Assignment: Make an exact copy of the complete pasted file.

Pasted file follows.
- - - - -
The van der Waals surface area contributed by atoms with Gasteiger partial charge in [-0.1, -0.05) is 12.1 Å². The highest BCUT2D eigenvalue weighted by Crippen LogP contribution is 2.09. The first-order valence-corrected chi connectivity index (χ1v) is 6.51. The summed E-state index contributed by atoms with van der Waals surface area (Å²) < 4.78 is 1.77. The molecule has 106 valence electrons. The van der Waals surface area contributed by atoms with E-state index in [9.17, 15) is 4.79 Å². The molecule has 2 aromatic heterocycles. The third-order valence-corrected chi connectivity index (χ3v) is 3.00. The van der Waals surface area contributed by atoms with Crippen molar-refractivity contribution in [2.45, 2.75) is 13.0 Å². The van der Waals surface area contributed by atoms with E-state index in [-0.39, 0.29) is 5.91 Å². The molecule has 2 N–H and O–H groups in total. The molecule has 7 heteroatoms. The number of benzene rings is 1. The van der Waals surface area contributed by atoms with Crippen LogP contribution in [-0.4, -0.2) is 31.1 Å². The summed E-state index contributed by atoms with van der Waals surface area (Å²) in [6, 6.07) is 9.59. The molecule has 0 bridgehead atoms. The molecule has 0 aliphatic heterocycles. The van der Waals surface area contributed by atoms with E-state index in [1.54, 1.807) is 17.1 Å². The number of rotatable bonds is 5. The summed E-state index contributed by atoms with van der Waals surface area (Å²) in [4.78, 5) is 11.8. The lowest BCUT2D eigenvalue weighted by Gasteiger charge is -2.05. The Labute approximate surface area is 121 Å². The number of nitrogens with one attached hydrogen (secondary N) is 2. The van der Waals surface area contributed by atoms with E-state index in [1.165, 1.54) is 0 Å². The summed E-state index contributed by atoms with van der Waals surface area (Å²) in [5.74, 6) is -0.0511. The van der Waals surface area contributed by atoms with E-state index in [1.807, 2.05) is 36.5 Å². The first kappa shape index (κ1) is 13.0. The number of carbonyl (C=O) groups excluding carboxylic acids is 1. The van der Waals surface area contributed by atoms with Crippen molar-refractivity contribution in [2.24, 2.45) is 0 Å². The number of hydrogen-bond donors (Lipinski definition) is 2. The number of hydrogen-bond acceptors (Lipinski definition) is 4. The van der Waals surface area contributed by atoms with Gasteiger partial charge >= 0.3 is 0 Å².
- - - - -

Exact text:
The van der Waals surface area contributed by atoms with Gasteiger partial charge in [-0.1, -0.05) is 12.1 Å². The highest BCUT2D eigenvalue weighted by Crippen LogP contribution is 2.09. The first-order valence-corrected chi connectivity index (χ1v) is 6.51. The summed E-state index contributed by atoms with van der Waals surface area (Å²) < 4.78 is 1.77. The molecule has 106 valence electrons. The van der Waals surface area contributed by atoms with E-state index in [9.17, 15) is 4.79 Å². The molecule has 2 aromatic heterocycles. The third-order valence-corrected chi connectivity index (χ3v) is 3.00. The van der Waals surface area contributed by atoms with Crippen molar-refractivity contribution in [2.45, 2.75) is 13.0 Å². The van der Waals surface area contributed by atoms with E-state index in [-0.39, 0.29) is 5.91 Å². The molecule has 2 N–H and O–H groups in total. The molecule has 7 heteroatoms. The number of benzene rings is 1. The van der Waals surface area contributed by atoms with Crippen LogP contribution in [-0.4, -0.2) is 31.1 Å². The summed E-state index contributed by atoms with van der Waals surface area (Å²) in [6, 6.07) is 9.59. The molecule has 0 bridgehead atoms. The molecule has 0 aliphatic heterocycles. The van der Waals surface area contributed by atoms with E-state index in [1.54, 1.807) is 17.1 Å². The number of rotatable bonds is 5. The summed E-state index contributed by atoms with van der Waals surface area (Å²) in [4.78, 5) is 11.8. The lowest BCUT2D eigenvalue weighted by Gasteiger charge is -2.05. The Labute approximate surface area is 121 Å². The number of nitrogens with one attached hydrogen (secondary N) is 2. The van der Waals surface area contributed by atoms with E-state index in [1.165, 1.54) is 0 Å². The summed E-state index contributed by atoms with van der Waals surface area (Å²) in [5.74, 6) is -0.0511. The van der Waals surface area contributed by atoms with E-state index in [1.807, 2.05) is 36.5 Å². The first kappa shape index (κ1) is 13.0. The number of carbonyl (C=O) groups excluding carboxylic acids is 1. The van der Waals surface area contributed by atoms with Crippen molar-refractivity contribution in [2.24, 2.45) is 0 Å². The number of hydrogen-bond donors (Lipinski definition) is 2. The number of hydrogen-bond acceptors (Lipinski definition) is 4. The van der Waals surface area contributed by atoms with Gasteiger partial charge >= 0.3 is 0 Å².